Daraine Luton, Staff Reporter
Obama, an African American, and McCain are both seeking to replace George W. Bush as president of the United States when America votes on November 4.
"I don't know that there is that much commitment to this region anymore from Washington by either party. The Cold War is over, so the political interest that was there has waned," Seaga tells The Sunday Gleaner.
The Cold War refers to the post-World War II period up to 1991, when the Berlin Wall fell. During that period, United States - a capitalist superpower - and communist Soviet Union maintained hostile relations as they competed for world supremacy.
Suffered in Cold War
Richard Crawford, lecturer of political science at the University of the West Indies, Mona, says Jamaica suffered during the Cold War for two reasons. The first was its relationship with communist Cuba, and second, support for the liberation of South Africa from white minority rule along racial lines.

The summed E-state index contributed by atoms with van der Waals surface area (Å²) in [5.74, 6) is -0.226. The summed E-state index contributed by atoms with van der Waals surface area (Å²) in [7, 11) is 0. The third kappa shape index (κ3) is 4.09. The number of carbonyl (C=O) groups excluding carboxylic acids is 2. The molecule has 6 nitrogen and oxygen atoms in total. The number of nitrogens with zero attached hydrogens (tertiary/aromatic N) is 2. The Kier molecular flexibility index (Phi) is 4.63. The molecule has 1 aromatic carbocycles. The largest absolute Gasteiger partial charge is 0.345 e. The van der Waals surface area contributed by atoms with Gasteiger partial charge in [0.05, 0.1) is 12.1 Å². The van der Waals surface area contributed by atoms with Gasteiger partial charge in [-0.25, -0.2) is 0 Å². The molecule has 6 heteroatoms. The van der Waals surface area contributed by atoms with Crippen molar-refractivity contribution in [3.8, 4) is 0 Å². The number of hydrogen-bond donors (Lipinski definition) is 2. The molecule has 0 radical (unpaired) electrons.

"The United States was able to use Edward Seaga's government, which was ideologically opposed to the People's National Party policy of democratic socialism, as an organisation that opposed that policy," Crawford recounts.
He adds that the US had an interest in Jamaica not heading down the road of democratic socialism, and this was evident when President Ronald Reagan invited Seaga to the White House after the 1980 election to offer his congratulations.
No political interest
Now that the Cold War is over, following the collapse of the Soviet Union, Seaga says the United States no longer has an active political interest in Jamaica.
"I don't see any other interest replacing that original strong political commitment. It seems to me that there will be a modicum of continuing assistance with the policy directives coming from Washington as to how they should assist, but I really don't see any sizeable increase in that interest from whoever wins," Seaga says.To see the full article click here